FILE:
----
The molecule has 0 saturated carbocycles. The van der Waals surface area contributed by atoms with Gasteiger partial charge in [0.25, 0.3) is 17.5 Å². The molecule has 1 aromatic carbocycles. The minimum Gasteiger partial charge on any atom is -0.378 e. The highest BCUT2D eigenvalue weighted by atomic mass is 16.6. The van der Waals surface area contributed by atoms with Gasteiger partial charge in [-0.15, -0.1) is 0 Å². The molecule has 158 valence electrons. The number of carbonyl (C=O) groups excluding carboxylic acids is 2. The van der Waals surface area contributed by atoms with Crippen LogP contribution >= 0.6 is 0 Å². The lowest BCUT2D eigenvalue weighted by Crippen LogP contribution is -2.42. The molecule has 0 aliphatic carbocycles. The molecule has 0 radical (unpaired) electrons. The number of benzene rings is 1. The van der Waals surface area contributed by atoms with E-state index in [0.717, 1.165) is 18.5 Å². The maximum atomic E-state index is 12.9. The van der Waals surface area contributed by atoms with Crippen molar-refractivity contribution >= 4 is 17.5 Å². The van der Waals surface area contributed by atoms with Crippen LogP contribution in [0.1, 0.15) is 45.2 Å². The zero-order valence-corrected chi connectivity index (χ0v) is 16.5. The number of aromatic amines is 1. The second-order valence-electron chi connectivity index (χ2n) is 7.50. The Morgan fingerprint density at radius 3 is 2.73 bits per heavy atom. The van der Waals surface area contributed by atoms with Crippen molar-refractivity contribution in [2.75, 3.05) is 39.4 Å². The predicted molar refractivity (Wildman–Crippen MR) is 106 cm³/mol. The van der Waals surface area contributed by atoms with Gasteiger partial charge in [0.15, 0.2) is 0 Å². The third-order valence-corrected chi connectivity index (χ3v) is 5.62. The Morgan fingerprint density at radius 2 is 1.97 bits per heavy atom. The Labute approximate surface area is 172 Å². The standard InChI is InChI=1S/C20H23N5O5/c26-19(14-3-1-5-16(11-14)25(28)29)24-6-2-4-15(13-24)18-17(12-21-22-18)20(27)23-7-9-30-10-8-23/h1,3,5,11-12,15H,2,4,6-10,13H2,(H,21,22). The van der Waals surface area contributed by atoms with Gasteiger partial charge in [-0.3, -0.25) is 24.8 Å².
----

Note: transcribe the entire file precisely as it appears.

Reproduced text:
The molecule has 0 saturated carbocycles. The van der Waals surface area contributed by atoms with Gasteiger partial charge in [0.25, 0.3) is 17.5 Å². The molecule has 1 aromatic carbocycles. The minimum Gasteiger partial charge on any atom is -0.378 e. The highest BCUT2D eigenvalue weighted by atomic mass is 16.6. The van der Waals surface area contributed by atoms with Gasteiger partial charge in [-0.15, -0.1) is 0 Å². The molecule has 158 valence electrons. The number of carbonyl (C=O) groups excluding carboxylic acids is 2. The van der Waals surface area contributed by atoms with Crippen LogP contribution >= 0.6 is 0 Å². The lowest BCUT2D eigenvalue weighted by Crippen LogP contribution is -2.42. The molecule has 0 aliphatic carbocycles. The molecule has 0 radical (unpaired) electrons. The number of benzene rings is 1. The van der Waals surface area contributed by atoms with E-state index in [0.717, 1.165) is 18.5 Å². The maximum atomic E-state index is 12.9. The van der Waals surface area contributed by atoms with Crippen molar-refractivity contribution >= 4 is 17.5 Å². The van der Waals surface area contributed by atoms with Crippen LogP contribution in [0.1, 0.15) is 45.2 Å². The zero-order valence-corrected chi connectivity index (χ0v) is 16.5. The number of aromatic amines is 1. The second-order valence-electron chi connectivity index (χ2n) is 7.50. The Morgan fingerprint density at radius 3 is 2.73 bits per heavy atom. The van der Waals surface area contributed by atoms with Crippen molar-refractivity contribution in [2.75, 3.05) is 39.4 Å². The predicted molar refractivity (Wildman–Crippen MR) is 106 cm³/mol. The van der Waals surface area contributed by atoms with Gasteiger partial charge in [0.15, 0.2) is 0 Å². The third-order valence-corrected chi connectivity index (χ3v) is 5.62. The Morgan fingerprint density at radius 2 is 1.97 bits per heavy atom. The Labute approximate surface area is 172 Å². The standard InChI is InChI=1S/C20H23N5O5/c26-19(14-3-1-5-16(11-14)25(28)29)24-6-2-4-15(13-24)18-17(12-21-22-18)20(27)23-7-9-30-10-8-23/h1,3,5,11-12,15H,2,4,6-10,13H2,(H,21,22). The van der Waals surface area contributed by atoms with Gasteiger partial charge in [-0.3, -0.25) is 24.8 Å².